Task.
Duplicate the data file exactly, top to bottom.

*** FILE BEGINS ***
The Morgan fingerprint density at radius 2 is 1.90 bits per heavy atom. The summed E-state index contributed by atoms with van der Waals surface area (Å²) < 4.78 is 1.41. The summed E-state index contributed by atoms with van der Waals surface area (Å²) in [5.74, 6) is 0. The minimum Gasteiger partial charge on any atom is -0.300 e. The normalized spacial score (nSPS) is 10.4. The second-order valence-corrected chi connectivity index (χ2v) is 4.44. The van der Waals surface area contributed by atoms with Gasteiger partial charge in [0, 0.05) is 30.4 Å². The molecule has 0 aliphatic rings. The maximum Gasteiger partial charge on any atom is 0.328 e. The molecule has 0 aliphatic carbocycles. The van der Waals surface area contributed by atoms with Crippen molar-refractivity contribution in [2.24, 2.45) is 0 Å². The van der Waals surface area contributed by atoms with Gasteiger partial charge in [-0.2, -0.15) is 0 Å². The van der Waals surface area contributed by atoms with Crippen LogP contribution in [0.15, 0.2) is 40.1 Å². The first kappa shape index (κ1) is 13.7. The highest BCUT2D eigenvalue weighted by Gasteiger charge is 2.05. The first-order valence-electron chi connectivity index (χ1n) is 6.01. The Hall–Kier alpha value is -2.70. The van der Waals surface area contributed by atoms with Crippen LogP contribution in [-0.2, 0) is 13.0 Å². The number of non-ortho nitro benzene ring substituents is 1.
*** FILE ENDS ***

The Morgan fingerprint density at radius 2 is 1.90 bits per heavy atom. The summed E-state index contributed by atoms with van der Waals surface area (Å²) < 4.78 is 1.41. The summed E-state index contributed by atoms with van der Waals surface area (Å²) in [5.74, 6) is 0. The minimum Gasteiger partial charge on any atom is -0.300 e. The normalized spacial score (nSPS) is 10.4. The second-order valence-corrected chi connectivity index (χ2v) is 4.44. The van der Waals surface area contributed by atoms with Gasteiger partial charge in [0, 0.05) is 30.4 Å². The molecule has 0 aliphatic rings. The maximum Gasteiger partial charge on any atom is 0.328 e. The molecule has 0 aliphatic carbocycles. The van der Waals surface area contributed by atoms with Crippen molar-refractivity contribution in [2.24, 2.45) is 0 Å². The van der Waals surface area contributed by atoms with Gasteiger partial charge in [-0.2, -0.15) is 0 Å². The van der Waals surface area contributed by atoms with Crippen LogP contribution in [0.15, 0.2) is 40.1 Å². The first kappa shape index (κ1) is 13.7. The highest BCUT2D eigenvalue weighted by Gasteiger charge is 2.05. The first-order valence-electron chi connectivity index (χ1n) is 6.01. The Hall–Kier alpha value is -2.70. The van der Waals surface area contributed by atoms with Crippen LogP contribution in [-0.2, 0) is 13.0 Å². The number of non-ortho nitro benzene ring substituents is 1.